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Sangria - Summer's Ultimate Libation

August 14, 2012 By: Robert Plotkin


Between the thinning ozone and rising temperatures, this country is developing a palpable thirst. And to be honest, we’re a nation that gets cranky when parched. On those summer nights when the A/C isn’t cutting it, Manhattan-based consultant Jerri Banks advises you seek the sanctuary of Sangria.

 “Seriously, it’s difficult for me to imagine anything more thirst quenching and delicious than Sangria. Best of all, it’s a forgiving concoction, so you can’t go too far wrong. The classic punch is traditionally made with red wine, fresh fruit, and a wide assortment of spirits and liqueurs. It’s easy to prepare and a perfect companion for light summer fare, all of which explains why Sangrias are now becoming so popular at tapas bars and Latin restaurants everywhere.”

A seasoned mixologist, with what amounts to a post-graduate degree on the subject, Banks often prepares her Sangrias with white wine instead of red. As evidence, she produced the recipe for a concoction appropriately called Sangria Blanc that she says has wowed many a crowd. In addition, dry white wine, Bank’s thirst buster is constructed with pisco brandy, cardamom seeds, green grapes, lemon thyme, and fresh lemon juice, which she combines in a container and steeps refrigerated overnight.

 “The Sangria should be served well-chilled from a glass pitcher so guests can see how beautiful the drink looks, and I like garnishing each serving with a skewer of fresh berries.” For outdoor events, Banks suggests freezing a portion of the Sangria beforehand in ice trays. The frozen cubes can then be added to the punch throughout the evening to keep the drink cold without it becoming watered down.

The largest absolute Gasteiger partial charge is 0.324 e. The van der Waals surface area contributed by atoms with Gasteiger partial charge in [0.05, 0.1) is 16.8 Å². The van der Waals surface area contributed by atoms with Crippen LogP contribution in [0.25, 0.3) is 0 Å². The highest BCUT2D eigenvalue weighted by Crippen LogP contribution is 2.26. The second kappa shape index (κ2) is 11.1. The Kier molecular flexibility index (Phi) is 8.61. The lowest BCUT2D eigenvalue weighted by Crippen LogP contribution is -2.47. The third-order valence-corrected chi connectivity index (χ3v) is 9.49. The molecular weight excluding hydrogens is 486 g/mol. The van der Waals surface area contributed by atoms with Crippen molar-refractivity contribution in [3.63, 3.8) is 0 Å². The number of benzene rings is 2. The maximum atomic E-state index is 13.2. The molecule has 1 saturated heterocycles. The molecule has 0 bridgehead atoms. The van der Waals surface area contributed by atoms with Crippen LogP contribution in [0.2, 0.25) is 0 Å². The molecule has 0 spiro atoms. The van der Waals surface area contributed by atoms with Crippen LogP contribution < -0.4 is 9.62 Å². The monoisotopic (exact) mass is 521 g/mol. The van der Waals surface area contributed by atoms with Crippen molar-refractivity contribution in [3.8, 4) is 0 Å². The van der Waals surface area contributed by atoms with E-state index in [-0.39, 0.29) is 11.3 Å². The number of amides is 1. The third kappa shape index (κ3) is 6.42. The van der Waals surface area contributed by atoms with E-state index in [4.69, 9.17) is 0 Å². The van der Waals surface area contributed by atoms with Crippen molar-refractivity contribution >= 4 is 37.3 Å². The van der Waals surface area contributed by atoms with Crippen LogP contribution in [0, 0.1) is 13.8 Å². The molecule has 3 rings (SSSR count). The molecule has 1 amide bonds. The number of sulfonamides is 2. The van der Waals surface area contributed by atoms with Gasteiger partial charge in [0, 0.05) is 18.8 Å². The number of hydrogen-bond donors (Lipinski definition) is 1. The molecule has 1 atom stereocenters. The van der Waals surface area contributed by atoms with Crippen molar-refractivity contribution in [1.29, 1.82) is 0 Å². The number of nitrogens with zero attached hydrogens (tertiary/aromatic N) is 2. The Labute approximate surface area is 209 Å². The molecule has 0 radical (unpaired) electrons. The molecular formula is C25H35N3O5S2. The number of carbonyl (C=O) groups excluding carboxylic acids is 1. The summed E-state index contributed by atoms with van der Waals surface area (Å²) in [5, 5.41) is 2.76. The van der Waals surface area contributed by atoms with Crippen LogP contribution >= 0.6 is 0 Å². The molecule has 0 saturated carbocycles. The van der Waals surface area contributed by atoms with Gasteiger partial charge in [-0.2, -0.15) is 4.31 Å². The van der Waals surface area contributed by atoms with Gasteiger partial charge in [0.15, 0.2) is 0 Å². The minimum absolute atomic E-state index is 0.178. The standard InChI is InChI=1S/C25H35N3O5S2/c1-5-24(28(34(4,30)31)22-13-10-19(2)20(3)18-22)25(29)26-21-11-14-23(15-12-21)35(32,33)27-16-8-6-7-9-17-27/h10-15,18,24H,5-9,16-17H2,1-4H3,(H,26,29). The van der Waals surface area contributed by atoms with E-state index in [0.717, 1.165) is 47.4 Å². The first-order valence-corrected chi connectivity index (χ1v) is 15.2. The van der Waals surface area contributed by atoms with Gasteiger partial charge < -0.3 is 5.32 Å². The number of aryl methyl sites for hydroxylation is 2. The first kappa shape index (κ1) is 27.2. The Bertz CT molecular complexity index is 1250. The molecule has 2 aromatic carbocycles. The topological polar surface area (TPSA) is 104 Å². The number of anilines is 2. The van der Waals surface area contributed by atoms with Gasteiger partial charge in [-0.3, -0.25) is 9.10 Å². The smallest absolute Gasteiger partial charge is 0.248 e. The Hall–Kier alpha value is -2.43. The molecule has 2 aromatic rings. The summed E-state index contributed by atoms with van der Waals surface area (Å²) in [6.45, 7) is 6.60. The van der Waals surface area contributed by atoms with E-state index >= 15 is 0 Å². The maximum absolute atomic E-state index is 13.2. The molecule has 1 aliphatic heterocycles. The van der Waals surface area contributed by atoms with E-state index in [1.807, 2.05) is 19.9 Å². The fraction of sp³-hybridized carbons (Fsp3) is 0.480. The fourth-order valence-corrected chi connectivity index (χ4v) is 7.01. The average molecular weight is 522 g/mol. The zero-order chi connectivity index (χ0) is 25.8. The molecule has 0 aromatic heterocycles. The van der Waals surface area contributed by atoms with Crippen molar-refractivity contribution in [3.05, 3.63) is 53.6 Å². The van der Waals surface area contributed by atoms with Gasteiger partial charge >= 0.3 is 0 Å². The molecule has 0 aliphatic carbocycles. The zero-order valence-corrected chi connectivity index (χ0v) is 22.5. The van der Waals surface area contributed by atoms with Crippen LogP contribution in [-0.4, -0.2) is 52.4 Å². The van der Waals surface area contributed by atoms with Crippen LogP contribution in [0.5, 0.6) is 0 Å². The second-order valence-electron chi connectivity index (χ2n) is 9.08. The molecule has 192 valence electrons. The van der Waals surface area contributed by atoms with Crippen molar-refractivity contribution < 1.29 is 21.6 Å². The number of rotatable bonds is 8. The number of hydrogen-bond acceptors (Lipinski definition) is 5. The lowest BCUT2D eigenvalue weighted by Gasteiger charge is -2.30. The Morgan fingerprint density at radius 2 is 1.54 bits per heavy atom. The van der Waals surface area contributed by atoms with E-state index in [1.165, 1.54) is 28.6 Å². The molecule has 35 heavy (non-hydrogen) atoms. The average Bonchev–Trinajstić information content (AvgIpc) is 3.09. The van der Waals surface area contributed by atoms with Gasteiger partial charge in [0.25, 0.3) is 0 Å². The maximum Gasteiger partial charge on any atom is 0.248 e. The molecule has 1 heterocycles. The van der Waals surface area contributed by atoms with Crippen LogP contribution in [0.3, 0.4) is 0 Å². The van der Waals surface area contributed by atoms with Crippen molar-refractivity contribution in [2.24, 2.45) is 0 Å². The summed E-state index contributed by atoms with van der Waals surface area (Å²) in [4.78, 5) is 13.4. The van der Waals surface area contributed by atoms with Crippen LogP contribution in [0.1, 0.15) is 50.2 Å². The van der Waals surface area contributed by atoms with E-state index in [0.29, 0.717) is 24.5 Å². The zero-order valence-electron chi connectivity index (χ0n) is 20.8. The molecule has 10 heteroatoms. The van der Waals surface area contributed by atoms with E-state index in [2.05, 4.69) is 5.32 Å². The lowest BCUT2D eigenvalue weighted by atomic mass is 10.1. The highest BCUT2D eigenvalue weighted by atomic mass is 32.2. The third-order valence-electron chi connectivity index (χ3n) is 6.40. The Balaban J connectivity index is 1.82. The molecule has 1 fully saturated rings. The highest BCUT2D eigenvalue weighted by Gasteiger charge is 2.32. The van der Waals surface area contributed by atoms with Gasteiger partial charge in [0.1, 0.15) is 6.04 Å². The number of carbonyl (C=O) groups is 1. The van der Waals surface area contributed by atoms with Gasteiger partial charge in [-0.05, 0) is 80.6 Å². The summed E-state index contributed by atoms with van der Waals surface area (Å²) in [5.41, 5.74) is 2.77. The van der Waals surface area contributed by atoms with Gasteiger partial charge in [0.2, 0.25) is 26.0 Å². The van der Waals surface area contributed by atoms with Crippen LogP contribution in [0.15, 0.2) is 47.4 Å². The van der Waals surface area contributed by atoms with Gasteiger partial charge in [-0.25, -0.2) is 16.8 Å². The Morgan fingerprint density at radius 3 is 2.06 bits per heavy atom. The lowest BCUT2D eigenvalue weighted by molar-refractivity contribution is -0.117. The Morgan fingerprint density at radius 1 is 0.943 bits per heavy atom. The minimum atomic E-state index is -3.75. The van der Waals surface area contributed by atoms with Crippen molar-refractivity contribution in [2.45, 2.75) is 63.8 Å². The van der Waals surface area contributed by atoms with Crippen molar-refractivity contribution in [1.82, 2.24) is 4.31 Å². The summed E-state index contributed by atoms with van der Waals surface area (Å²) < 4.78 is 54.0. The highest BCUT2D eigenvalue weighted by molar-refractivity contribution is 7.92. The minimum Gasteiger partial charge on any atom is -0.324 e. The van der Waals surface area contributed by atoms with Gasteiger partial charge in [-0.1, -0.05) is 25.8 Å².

Like most Americans, Sangria is not originally from these parts. It originated in Spain and Portugal as a drink of the people, a celebration of summer. It made its U.S. debut in 1905 in Ybor City, a historic community just outside of Tampa. That year the family-owned Columbia Restaurant opened its doors serving up authentic Spanish and Cuban cuisine, and pitchers of icy cold Sangria prepared fresh at tableside. All were a smash hit.

While now considerably larger, the Columbia Restaurant continues to flourish in the same location on 7th Avenue with the same family at the helm. On a recent visit, staffer Sebastian Herrera deftly prepared for our table a pitcher of Columbia’s now famous Sangria Y Toro. Working on a clothed cart, he quartered a lemon and orange, squeezed the juice into an iced pitcher, added sugar, a split of Torres Sangre Spanish Red Wine, and a healthy measure of brandy and orange liqueur. Sebastian doted over the concoction, stirring it gently, all the while reminding us that patience is a virtue. After a few banter-filled minutes the Sangria was pronounced ready.

It was immediately apparent he was right. What minutes before appeared like a formulaic mélange now had the enticing look of a drink skillfully crafted. Its succulent, fresh fruit bouquet was intoxicating, a lavish affair accentuated with spicy, oaky notes of brandy. The Sangria was delicious goes without saying. What does merit mentioning is that none of us have been thirsty since.